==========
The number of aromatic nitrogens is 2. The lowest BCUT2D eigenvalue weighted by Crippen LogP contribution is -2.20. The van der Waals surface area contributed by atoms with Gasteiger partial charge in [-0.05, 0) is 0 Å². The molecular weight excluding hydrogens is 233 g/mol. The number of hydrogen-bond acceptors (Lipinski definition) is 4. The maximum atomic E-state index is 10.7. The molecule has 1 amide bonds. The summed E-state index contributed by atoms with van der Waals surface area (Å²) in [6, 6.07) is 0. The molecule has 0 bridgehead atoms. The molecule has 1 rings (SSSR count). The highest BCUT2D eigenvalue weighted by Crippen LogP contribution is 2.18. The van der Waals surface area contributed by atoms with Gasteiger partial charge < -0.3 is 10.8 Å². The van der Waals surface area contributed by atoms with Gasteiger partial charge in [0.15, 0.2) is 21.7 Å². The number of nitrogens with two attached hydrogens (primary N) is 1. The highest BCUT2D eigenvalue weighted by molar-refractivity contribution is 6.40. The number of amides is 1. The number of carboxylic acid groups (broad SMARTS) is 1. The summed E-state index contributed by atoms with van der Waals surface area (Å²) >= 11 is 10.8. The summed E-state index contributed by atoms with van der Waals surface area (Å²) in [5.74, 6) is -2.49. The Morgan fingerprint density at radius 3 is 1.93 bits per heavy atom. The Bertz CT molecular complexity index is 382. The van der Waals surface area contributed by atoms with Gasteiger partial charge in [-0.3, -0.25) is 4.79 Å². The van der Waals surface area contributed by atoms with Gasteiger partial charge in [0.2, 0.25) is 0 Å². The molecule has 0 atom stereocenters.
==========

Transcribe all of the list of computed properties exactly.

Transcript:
The number of aromatic nitrogens is 2. The lowest BCUT2D eigenvalue weighted by Crippen LogP contribution is -2.20. The van der Waals surface area contributed by atoms with Gasteiger partial charge in [-0.05, 0) is 0 Å². The molecular weight excluding hydrogens is 233 g/mol. The number of hydrogen-bond acceptors (Lipinski definition) is 4. The maximum atomic E-state index is 10.7. The molecule has 1 amide bonds. The summed E-state index contributed by atoms with van der Waals surface area (Å²) in [6, 6.07) is 0. The molecule has 0 bridgehead atoms. The molecule has 1 rings (SSSR count). The highest BCUT2D eigenvalue weighted by Crippen LogP contribution is 2.18. The van der Waals surface area contributed by atoms with Gasteiger partial charge < -0.3 is 10.8 Å². The van der Waals surface area contributed by atoms with Gasteiger partial charge in [0.15, 0.2) is 21.7 Å². The number of nitrogens with two attached hydrogens (primary N) is 1. The highest BCUT2D eigenvalue weighted by molar-refractivity contribution is 6.40. The number of amides is 1. The number of carboxylic acid groups (broad SMARTS) is 1. The summed E-state index contributed by atoms with van der Waals surface area (Å²) >= 11 is 10.8. The summed E-state index contributed by atoms with van der Waals surface area (Å²) in [5.74, 6) is -2.49. The Morgan fingerprint density at radius 3 is 1.93 bits per heavy atom. The Bertz CT molecular complexity index is 382. The van der Waals surface area contributed by atoms with Gasteiger partial charge in [-0.3, -0.25) is 4.79 Å². The van der Waals surface area contributed by atoms with Gasteiger partial charge in [0.2, 0.25) is 0 Å². The molecule has 0 atom stereocenters.